Under Obama, that commitment disappeared. In 2012, removals were barely higher than in 2009. Yet activist groups labeled the president the deporter in chief. Why?

The Obama administration cooked the books to keep its numbers artificially high, clearly hoping to burnish its enforcement credentials ahead of a push for amnesty. As revealed first by the Washington Post, Obama’s Department of Homeland Security engaged in legerdemain to engineer “record” removals in fiscal year 2010 of a few thousand more than the prior year. More significantly, the Obama administration transferred an ever-larger number of aliens arrested at the border to ICE custody, thus adding them to ICE’s deportation totals.

At the start of the Obama administration, these inflated numbers accounted for only about one-third of ICE’s removals; by the end, they made up nearly three-quarters. At one point, the Border Patrol was handing over hundreds of apprehended illegal aliens a day to ICE, which held them for a matter of hours. Meanwhile, the number of interior deportations, entirely the responsibility of ICE, dropped precipitously thanks to increasingly severe restrictions placed on the types of cases that ICE could process. Even President Obama acknowledged, in an online discussion aimed at Hispanic voters, that the deportation numbers were “a little deceptive.”

Notwithstanding these gimmicks, the number of deportations of all sorts dropped dramatically during Obama’s second term, falling more than 40 percent, to about 240,000 in 2016. Interior deportations fell by three-quarters from the 2011 level, and even criminal removals, supposedly the administration’s focus, dropped by 60 percent.

This collapse in enforcement was nicely summarized by John Sandweg, speaking to the Los Angeles Times shortly after leaving as acting ICE director: “If you are a run-of-the-mill immigrant here illegally, your odds of getting deported are close to zero — it’s just highly unlikely to happen.”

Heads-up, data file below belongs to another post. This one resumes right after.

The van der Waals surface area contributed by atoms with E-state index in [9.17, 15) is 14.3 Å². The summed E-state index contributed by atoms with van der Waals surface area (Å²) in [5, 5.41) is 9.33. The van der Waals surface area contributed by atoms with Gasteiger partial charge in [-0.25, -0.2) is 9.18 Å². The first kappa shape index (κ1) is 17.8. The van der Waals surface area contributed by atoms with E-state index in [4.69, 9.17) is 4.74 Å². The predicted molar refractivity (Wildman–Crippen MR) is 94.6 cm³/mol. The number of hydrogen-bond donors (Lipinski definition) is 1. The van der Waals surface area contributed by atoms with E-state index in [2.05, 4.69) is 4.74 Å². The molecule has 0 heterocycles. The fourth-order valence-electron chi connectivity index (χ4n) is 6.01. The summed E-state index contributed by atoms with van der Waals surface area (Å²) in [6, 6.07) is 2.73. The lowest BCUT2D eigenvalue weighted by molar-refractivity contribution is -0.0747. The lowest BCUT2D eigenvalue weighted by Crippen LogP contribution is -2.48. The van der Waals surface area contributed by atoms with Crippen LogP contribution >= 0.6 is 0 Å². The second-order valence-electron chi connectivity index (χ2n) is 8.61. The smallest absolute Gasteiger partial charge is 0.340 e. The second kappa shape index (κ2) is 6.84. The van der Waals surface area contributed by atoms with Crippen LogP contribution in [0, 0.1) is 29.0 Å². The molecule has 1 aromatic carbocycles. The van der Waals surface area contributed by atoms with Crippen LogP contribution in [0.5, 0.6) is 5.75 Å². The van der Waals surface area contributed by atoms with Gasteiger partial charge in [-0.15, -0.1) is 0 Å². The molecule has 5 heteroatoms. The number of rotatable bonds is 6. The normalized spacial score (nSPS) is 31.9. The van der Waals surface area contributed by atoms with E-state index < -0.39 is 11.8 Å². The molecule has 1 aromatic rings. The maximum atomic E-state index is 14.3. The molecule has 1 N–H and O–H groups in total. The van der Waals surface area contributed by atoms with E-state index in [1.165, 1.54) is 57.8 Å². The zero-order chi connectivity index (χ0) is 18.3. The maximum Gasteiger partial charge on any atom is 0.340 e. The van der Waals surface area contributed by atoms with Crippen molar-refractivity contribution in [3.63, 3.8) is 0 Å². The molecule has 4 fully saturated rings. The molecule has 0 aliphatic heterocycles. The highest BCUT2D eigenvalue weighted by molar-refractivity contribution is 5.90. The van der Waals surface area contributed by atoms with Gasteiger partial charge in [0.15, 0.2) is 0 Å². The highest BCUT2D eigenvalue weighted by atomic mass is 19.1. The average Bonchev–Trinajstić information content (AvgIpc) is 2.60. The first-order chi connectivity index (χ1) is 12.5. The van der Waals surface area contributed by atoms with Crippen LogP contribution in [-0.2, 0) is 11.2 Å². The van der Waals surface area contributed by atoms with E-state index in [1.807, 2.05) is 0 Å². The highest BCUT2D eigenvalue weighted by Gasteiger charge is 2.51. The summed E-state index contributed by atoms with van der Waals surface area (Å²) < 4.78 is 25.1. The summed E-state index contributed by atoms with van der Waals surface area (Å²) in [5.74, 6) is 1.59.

Illegal immigrants and their advocates got accustomed to this lax regime, which is one reason President Trump’s approach strikes them as so radical. Before the Obama years, it would have been considered a banality for the federal department in charge of immigration enforcement to say — as DHS did in February — that its “personnel shall faithfully execute the immigration laws of the United States against all removable aliens.” What else would its personnel do?

Trump’s two January executive orders on border and interior enforcement, and the February memos from DHS Secretary John Kelly laying out implementation guidelines, represent a return to normalcy. One line in the interior-enforcement memo summarizes the changed approach: “The Department no longer will exempt classes or categories of removable aliens from potential enforcement.” As our colleague Andrew C. McCarthy has explained, that is exactly what President Obama did. He put illegal immigrants in three categories and said that enforcement was a “priority” for each of them. “While Obama’s two lower tiers were referred to, in an Orwellian way, as ‘priorities’ (i.e., enforcement ‘Priority 2’ and ‘Priority 3’),” McCarthy notes, “the reality was more like immunity.”

The new Trump guidelines also set out priorities, as any law-enforcement agency must, but there are no immunities. The priorities are broadened to include all crimes, and the many exemptions in place under Obama, such as having a U.S.-born child, have been ended. ICE will no longer have to wait until conviction to start the deportation process, meaning fewer criminal aliens will be able to slip away. In addition, fraudsters, welfare abusers, and illegals who absconded from deportation orders are again priorities, as are any illegal immigrants who, “in the judgment of an immigration officer, otherwise pose a risk to public safety or national security.” Under the prior Obama dispensation, law-enforcement officers were not allowed to exercise discretion in handling such cases, although the legal rationale of his executive orders depended on “prosecutorial discretion.”

The Trump guidelines and executive orders tightened up enforcement in sundry other ways, but they left a noticeable void — the complete absence of any steps to weaken the magnet of jobs for illegal aliens. The documents don’t mention restored work-site enforcement, something that effectively disappeared under Obama, or E-Verify, the online system that allows employers to determine whether a new hire is telling the truth about his identity. This even though Candidate Trump said in August, “We will ensure that E-Verify is used to the fullest extent possible under existing law, and will work with Congress to strengthen and expand its use across the country.” Illegal employment still may be addressed, but it was a missed opportunity to send the message that both illegal aliens and their employers (a traditional Republican constituency) must be held responsible for their actions.